- people on the move
HSA Said To Make Business Sense
“I’m not saying it makes sense for everybody,” he told the Business Journal.
“It might not work for older people in some circumstances or people who are chronically ill. But it can be very attractive to many business people — for example, some of the physicians’ and dentists’ groups we work with.”
Barber is a certified financial planner and a certified life underwriter who works out of
He said the attraction that the HSA has to the owners of businesses such as medical practices is that they usually already have contributed the maximum possible to their 401(k) accounts.
“What a health savings account does, then,” Barber said, “is enable them to shelter quite a bit more money from taxes.”
He said the prospect of high deductibles frightens many employees at first because, previously, insurance companies made most of their health care decisions for them. Moreover, he said, the idea of shopping for health care is new to them. But he said the upside is that the savings aspect of HSAs usually has a strong appeal.
In Barber’s view, HSAs’ incentive to shop will bring to bear a great deal of badly needed market discipline in the health-care industry.
He said he also believes HSAs can have very important long-term and old-age financial benefits for most participants, especially those who work hard to maintain their health.
“Take me, for instance,” he said.
“I’m 41 years old, married, two kids, 6 and 10. If you go back — I’ve been married 15 years this week — if you look back at the 15 years I’ve been married, and say I had a high-deductible plan, there’ve only been three of those 15 years that I’ve ever hit the deductible.”
Those three years, he said, were when his children were born and, this year, when his wife required minor surgery.
“If you go back and look at every other year,” Barber said, “I’m the kind of guy that this makes a lot of sense for. I’m healthy and in 3 1/2 years with the Rehmann Group, I haven’t had a sick day yet. My family is not sick.”
He explained that if high-deductible HSAs had been around for the past 15 years and he had maxed out the savings, he and his family now would have a $60,000 medical savings account, plus the tax-free interest it would have accumulated.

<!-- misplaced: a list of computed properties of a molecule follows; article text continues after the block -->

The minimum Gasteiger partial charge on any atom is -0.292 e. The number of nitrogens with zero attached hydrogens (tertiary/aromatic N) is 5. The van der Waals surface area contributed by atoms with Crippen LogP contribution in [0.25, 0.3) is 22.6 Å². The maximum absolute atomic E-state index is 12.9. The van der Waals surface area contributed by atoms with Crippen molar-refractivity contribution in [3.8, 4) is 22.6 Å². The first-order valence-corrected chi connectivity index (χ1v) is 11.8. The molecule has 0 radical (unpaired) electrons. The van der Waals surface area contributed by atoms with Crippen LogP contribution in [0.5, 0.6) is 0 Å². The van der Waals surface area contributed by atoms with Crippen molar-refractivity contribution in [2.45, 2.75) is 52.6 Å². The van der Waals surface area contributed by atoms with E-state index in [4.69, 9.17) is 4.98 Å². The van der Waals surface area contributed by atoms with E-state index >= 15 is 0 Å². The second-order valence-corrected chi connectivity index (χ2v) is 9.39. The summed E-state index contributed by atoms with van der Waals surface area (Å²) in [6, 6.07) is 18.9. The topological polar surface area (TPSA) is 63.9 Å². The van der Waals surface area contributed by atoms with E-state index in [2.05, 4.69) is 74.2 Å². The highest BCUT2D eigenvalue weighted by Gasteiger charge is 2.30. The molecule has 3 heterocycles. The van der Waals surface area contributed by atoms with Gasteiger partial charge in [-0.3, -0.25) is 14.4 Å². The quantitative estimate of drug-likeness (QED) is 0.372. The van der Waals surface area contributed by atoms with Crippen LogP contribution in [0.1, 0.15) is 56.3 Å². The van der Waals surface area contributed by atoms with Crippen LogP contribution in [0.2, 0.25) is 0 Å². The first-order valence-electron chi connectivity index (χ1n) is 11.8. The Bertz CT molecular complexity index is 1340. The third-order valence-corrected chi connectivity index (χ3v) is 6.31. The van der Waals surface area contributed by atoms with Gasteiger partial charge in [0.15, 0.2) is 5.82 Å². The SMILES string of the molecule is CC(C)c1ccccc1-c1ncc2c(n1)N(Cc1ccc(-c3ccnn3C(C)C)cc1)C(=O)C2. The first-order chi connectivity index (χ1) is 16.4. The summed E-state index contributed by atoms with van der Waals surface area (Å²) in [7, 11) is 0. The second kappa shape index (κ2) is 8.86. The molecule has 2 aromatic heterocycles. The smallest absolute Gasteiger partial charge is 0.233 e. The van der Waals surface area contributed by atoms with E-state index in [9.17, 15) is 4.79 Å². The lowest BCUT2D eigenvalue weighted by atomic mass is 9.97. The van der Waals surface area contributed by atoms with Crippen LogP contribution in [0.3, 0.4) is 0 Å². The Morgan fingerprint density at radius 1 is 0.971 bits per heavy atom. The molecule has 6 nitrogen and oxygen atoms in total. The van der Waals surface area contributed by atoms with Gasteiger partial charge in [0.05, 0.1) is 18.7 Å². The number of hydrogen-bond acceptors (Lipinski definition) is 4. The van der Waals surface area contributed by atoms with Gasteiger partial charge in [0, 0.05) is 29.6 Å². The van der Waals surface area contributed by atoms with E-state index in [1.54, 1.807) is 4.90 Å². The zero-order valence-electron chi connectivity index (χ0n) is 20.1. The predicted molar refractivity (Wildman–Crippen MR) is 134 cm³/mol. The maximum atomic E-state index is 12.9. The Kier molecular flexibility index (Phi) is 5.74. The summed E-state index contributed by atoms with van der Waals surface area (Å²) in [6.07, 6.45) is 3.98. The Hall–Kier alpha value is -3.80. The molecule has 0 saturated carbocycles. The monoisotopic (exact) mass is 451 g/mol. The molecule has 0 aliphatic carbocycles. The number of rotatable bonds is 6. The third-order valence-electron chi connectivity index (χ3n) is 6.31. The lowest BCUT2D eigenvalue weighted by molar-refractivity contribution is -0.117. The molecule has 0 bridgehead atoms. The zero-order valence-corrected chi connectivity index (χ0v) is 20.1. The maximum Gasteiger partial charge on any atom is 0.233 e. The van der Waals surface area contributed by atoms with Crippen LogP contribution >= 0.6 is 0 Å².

He explained that if he stays healthy, the money would be there in the future as a guarantee of personal independence.
“I’ll go for putting that into a savings account, knowing I’m going to have it year after year. I’m not likely to use it.
“If I do, I have full coverage for catastrophic issues,” he said.
“But otherwise, it’s in an interest-bearing account and it will roll over year after year. There’s a pretty good likelihood that when I’m 65, I’m going to have some extra money for retirement. Or the law allows you to purchase long-term care, or Medicare Part B.
Aside from that, Barber said, the program also benefits his employer.
“If you did a comparison with a traditional plan — say a Community Blue Plan I or Plan III, depending upon your area and your industry and some other factors — the family premium’s going to be $1,100 to $1,000 a month.
“Well, if you go out and write a similar plan with a $5,000 family-deductible plan,” Barber added, “then those premiums go down to $400 to $500 a month.”
To Barber, the truly interesting potential in HSAs is how high deductibles would reveal to health consumers exactly what health care costs.
“Look, let’s say you’ve got a $3 prescription drug card,” he said.
“As consumers, we’ve gotten used to that entitlement. We have no idea how expensive that drug is. It might cost 10 bucks; it might cost 150 bucks.
“I’ve been going to the same dentist for 20 years,” he added. “I never have questioned what his rates are because insurance covered it. In fact, he’s now a buddy of mine, but I have no idea whether he’s expensive or cheap.
“Because of insurance, we don’t shop.”
He said he believes that if health-care consumers start seeing the true cost of their care, they certainly will change their habits and start shopping.
And he implied that a shopping health-care public will cause doctors and dentists, accordingly, to begin charging competitively — that is, to some extent according to what health-care consumers will pay rather than according to the rates that insurers arbitrarily dictate as being “reasonable and customary.”
“It puts decisions back in their hands,” Barber said. “They’ll be thinking, ‘If I’ve got this money, and I chose wisely — if I do a little shopping and I’m cost-conscious — my utilization will stay lower,’ and lower utilization is ultimately going to affect the trends in insurance costs.
“It’s taking that control back,” he said.